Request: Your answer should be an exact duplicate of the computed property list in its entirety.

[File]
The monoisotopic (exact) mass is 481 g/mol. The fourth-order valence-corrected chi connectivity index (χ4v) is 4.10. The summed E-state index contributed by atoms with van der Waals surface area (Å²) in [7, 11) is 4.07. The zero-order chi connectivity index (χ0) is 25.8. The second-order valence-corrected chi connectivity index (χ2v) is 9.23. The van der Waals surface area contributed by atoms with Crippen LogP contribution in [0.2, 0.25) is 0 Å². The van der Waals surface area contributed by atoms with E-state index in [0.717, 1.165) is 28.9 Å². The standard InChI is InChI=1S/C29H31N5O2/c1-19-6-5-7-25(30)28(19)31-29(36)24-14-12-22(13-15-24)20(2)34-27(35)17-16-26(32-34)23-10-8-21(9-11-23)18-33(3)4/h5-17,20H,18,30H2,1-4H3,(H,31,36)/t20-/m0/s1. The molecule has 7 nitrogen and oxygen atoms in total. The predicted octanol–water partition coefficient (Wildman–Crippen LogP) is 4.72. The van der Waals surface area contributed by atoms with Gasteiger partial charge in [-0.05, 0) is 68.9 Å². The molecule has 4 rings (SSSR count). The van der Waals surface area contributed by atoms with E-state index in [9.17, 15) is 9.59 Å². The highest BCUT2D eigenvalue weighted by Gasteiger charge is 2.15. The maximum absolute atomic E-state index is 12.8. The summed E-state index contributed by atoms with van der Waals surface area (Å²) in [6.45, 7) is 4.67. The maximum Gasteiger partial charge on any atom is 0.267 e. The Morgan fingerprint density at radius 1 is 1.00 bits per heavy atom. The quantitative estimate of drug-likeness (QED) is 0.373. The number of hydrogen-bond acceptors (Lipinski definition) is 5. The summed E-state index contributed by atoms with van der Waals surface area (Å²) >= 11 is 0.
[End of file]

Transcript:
The monoisotopic (exact) mass is 481 g/mol. The fourth-order valence-corrected chi connectivity index (χ4v) is 4.10. The summed E-state index contributed by atoms with van der Waals surface area (Å²) in [7, 11) is 4.07. The zero-order chi connectivity index (χ0) is 25.8. The second-order valence-corrected chi connectivity index (χ2v) is 9.23. The van der Waals surface area contributed by atoms with Crippen LogP contribution in [0.2, 0.25) is 0 Å². The van der Waals surface area contributed by atoms with E-state index in [0.717, 1.165) is 28.9 Å². The standard InChI is InChI=1S/C29H31N5O2/c1-19-6-5-7-25(30)28(19)31-29(36)24-14-12-22(13-15-24)20(2)34-27(35)17-16-26(32-34)23-10-8-21(9-11-23)18-33(3)4/h5-17,20H,18,30H2,1-4H3,(H,31,36)/t20-/m0/s1. The molecule has 7 nitrogen and oxygen atoms in total. The predicted octanol–water partition coefficient (Wildman–Crippen LogP) is 4.72. The van der Waals surface area contributed by atoms with Gasteiger partial charge in [-0.05, 0) is 68.9 Å². The molecule has 4 rings (SSSR count). The van der Waals surface area contributed by atoms with E-state index in [9.17, 15) is 9.59 Å². The highest BCUT2D eigenvalue weighted by Gasteiger charge is 2.15. The maximum absolute atomic E-state index is 12.8. The summed E-state index contributed by atoms with van der Waals surface area (Å²) in [6.45, 7) is 4.67. The maximum Gasteiger partial charge on any atom is 0.267 e. The Morgan fingerprint density at radius 1 is 1.00 bits per heavy atom. The quantitative estimate of drug-likeness (QED) is 0.373. The number of hydrogen-bond acceptors (Lipinski definition) is 5. The summed E-state index contributed by atoms with van der Waals surface area (Å²) >= 11 is 0.